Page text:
• One point for resolutions – eBay will be the only and only port of call for both buyers and sellers in the event of a dispute. Buyers will no longer have the option to turn to a PayPal chargeback, although we haven’t seen the terms for if a buyer initiates a credit card chargeback.
  • Bookkeeping will need to be adjusted – if you’re used to having PayPal feed payment information into your accounting systems then you’ll need to be prepared to manually update your accounts records until eBay make a payments API available and your chosen accounting provider integrates with eBay Managed Payments.

11 Responses

  1. Amazon makes most of their profit from Amazon Web Services. Whether deliberately or not, they appear to have taken their eye off the ball when it comes to Marketplace.

    I guess the only question is whether they have decided that everything else they are getting their fingers into (AWS, Amazon Logistics, Space, etc) is more interesting and they have just lost focus. Alternatively, they may have made a positive decision to move Marketplace to being just for their own stock and a few major sellers (manufacturers, key brands and Chinese bulk sellers).

    Now that they’ve got a decade or two of data about what sells from Marketplace sellers, they may have decided that the best way to get rid of the smaller sellers isn’t to make waves with an announcement, but just to make it such a nightmare that the sellers give up and go away of their own free will. Ceasing (temporarily) to care about their catalogue would be the perfect tool for this, especially when combined with the recent clampdown on media categories (their insistence on copies of supplier invoices from sellers of CD’s & DVD’s, which will naturally move buyers onto downloaded products, powered by AWS).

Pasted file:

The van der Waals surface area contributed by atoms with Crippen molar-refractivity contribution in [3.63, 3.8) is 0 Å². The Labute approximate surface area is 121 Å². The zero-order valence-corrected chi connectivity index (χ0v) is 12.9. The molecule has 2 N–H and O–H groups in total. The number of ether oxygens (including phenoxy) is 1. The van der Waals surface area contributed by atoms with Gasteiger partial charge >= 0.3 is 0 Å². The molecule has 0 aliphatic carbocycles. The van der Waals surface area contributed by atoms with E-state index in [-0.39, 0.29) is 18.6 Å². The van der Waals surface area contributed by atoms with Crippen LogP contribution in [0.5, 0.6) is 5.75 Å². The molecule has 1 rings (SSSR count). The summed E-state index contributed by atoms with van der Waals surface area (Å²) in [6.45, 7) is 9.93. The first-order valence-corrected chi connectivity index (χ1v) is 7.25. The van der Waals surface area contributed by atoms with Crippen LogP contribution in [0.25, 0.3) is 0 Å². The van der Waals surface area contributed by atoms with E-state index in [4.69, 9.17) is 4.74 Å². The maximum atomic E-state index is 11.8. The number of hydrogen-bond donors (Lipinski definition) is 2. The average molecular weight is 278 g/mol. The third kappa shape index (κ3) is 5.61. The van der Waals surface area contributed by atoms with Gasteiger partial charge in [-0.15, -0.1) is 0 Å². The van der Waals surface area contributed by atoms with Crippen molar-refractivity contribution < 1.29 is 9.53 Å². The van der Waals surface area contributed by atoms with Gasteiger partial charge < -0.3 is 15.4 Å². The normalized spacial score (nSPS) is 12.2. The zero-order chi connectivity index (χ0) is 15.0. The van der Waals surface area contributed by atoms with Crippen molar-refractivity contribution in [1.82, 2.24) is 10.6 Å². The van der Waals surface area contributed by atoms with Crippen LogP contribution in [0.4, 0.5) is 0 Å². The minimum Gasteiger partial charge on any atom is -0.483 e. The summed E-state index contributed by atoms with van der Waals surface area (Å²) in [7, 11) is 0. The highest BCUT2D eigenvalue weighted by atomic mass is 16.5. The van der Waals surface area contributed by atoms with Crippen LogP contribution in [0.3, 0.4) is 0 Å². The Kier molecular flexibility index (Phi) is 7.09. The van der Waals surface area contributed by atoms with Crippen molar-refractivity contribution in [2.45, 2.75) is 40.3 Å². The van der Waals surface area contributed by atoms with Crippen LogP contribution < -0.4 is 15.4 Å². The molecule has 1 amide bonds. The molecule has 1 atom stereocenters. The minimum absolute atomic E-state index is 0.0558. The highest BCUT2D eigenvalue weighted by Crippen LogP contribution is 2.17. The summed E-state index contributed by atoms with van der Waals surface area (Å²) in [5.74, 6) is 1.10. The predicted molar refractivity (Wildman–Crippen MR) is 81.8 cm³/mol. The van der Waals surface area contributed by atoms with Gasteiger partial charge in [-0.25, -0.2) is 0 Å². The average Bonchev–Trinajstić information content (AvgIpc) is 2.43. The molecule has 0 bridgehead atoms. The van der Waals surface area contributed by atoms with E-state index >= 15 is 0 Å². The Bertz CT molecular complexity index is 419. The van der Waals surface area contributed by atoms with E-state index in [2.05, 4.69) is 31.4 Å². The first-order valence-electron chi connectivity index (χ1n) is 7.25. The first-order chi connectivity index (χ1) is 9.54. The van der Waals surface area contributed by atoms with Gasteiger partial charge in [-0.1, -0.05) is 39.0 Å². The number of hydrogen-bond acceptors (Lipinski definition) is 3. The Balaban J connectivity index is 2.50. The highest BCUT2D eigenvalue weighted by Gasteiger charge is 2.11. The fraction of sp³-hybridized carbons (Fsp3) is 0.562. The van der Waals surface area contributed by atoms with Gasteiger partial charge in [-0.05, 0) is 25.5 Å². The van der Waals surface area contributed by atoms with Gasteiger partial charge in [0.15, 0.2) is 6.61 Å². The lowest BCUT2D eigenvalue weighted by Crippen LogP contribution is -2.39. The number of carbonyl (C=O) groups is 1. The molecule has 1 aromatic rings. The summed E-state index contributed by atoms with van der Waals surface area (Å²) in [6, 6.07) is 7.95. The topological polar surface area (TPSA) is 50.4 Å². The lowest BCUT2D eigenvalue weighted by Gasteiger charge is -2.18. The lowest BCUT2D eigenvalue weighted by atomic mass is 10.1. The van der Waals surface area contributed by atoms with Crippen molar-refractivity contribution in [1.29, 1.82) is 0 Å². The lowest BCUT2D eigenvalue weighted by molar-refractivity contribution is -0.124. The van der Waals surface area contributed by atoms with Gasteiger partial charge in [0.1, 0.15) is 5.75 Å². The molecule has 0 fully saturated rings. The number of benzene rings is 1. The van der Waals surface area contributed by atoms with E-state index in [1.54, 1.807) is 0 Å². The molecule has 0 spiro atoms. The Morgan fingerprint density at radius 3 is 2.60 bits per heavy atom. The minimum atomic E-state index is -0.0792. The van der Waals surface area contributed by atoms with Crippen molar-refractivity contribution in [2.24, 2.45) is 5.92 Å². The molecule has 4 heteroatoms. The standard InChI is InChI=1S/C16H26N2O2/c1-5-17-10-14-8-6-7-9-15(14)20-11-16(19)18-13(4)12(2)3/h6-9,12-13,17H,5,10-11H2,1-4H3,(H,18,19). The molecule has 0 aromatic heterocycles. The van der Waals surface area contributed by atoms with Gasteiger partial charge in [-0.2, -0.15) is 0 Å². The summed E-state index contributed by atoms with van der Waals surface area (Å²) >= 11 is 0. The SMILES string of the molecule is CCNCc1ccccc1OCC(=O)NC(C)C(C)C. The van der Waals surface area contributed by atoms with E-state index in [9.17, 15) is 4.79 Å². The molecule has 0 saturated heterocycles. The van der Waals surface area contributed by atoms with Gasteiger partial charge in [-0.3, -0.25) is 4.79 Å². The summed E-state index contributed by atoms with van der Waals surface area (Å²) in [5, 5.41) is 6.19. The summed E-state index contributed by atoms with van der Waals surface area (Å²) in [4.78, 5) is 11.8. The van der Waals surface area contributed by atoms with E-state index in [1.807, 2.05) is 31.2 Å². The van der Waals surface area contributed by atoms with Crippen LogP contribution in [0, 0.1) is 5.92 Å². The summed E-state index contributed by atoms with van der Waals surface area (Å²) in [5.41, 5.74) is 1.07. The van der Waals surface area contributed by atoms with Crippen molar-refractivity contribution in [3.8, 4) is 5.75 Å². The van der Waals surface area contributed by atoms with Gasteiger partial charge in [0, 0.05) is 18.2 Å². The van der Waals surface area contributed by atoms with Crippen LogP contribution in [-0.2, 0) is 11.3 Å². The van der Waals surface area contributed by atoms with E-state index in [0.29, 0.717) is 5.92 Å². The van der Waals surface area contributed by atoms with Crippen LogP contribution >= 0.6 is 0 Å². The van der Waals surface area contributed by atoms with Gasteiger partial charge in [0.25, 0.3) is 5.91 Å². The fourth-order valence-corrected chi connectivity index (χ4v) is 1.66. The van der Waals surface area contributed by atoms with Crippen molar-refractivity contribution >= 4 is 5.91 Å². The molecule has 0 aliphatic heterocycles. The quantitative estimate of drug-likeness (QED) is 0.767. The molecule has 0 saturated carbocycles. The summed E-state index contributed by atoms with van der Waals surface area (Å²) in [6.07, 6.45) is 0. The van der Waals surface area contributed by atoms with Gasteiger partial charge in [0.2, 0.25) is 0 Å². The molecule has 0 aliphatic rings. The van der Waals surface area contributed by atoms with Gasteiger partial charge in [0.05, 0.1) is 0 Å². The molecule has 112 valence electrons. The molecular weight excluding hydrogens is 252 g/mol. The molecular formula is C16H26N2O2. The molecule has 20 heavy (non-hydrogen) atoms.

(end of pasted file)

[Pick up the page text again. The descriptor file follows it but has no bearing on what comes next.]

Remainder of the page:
2. @ Chris Dawson As others have said, I also think your reason for implementing a stupid system is totally wrong based on one bad experience, I agree that the seller was completely wrong in the way they handled it and the system should be improved.

    As for your “I’ll have to trek to a shop to post the item”, how do you expect returns to work? Had you purchased it on the high street you may have to drive & park or take the bus to town to return a faulty item at your own expense.

    Marketplaces should try making buyers responsible, it works both ways.

    I have a recent issue on Amazon:

    Buyer was out and then refused to collect or have the item redelivered.
    Buyer makes A-Z claim
    I present my case and tracking details
    Buyer gets refund.
    Buyer re-orders item.

    I have still not got my first item returned so I cancelled the order giving the reason as undeliverables address. I really did not fancy going through the same thing again, even if they are happy to.